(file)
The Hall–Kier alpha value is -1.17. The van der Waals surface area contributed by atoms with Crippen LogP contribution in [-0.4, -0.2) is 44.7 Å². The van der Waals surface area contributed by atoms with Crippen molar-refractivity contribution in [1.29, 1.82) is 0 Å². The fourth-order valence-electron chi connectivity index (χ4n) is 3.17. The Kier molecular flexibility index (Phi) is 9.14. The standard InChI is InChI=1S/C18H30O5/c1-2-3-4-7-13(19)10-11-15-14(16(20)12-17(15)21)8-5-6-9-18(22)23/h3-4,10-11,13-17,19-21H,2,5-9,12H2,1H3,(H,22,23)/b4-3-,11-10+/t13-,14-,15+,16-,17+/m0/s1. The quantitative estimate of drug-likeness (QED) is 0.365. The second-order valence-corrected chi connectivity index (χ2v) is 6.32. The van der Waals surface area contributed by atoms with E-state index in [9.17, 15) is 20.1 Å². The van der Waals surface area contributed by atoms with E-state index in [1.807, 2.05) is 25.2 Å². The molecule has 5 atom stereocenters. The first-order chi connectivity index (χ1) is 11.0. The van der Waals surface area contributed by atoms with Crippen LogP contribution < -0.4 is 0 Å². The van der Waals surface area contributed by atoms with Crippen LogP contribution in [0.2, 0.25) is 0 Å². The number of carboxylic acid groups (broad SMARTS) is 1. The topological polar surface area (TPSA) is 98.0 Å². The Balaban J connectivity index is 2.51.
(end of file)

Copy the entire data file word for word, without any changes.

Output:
The Hall–Kier alpha value is -1.17. The van der Waals surface area contributed by atoms with Crippen LogP contribution in [-0.4, -0.2) is 44.7 Å². The van der Waals surface area contributed by atoms with Crippen molar-refractivity contribution in [1.29, 1.82) is 0 Å². The fourth-order valence-electron chi connectivity index (χ4n) is 3.17. The Kier molecular flexibility index (Phi) is 9.14. The standard InChI is InChI=1S/C18H30O5/c1-2-3-4-7-13(19)10-11-15-14(16(20)12-17(15)21)8-5-6-9-18(22)23/h3-4,10-11,13-17,19-21H,2,5-9,12H2,1H3,(H,22,23)/b4-3-,11-10+/t13-,14-,15+,16-,17+/m0/s1. The quantitative estimate of drug-likeness (QED) is 0.365. The second-order valence-corrected chi connectivity index (χ2v) is 6.32. The van der Waals surface area contributed by atoms with E-state index in [9.17, 15) is 20.1 Å². The van der Waals surface area contributed by atoms with E-state index in [1.807, 2.05) is 25.2 Å². The molecule has 5 atom stereocenters. The first-order chi connectivity index (χ1) is 11.0. The van der Waals surface area contributed by atoms with Crippen LogP contribution < -0.4 is 0 Å². The van der Waals surface area contributed by atoms with Crippen LogP contribution in [0.2, 0.25) is 0 Å². The number of carboxylic acid groups (broad SMARTS) is 1. The topological polar surface area (TPSA) is 98.0 Å². The Balaban J connectivity index is 2.51.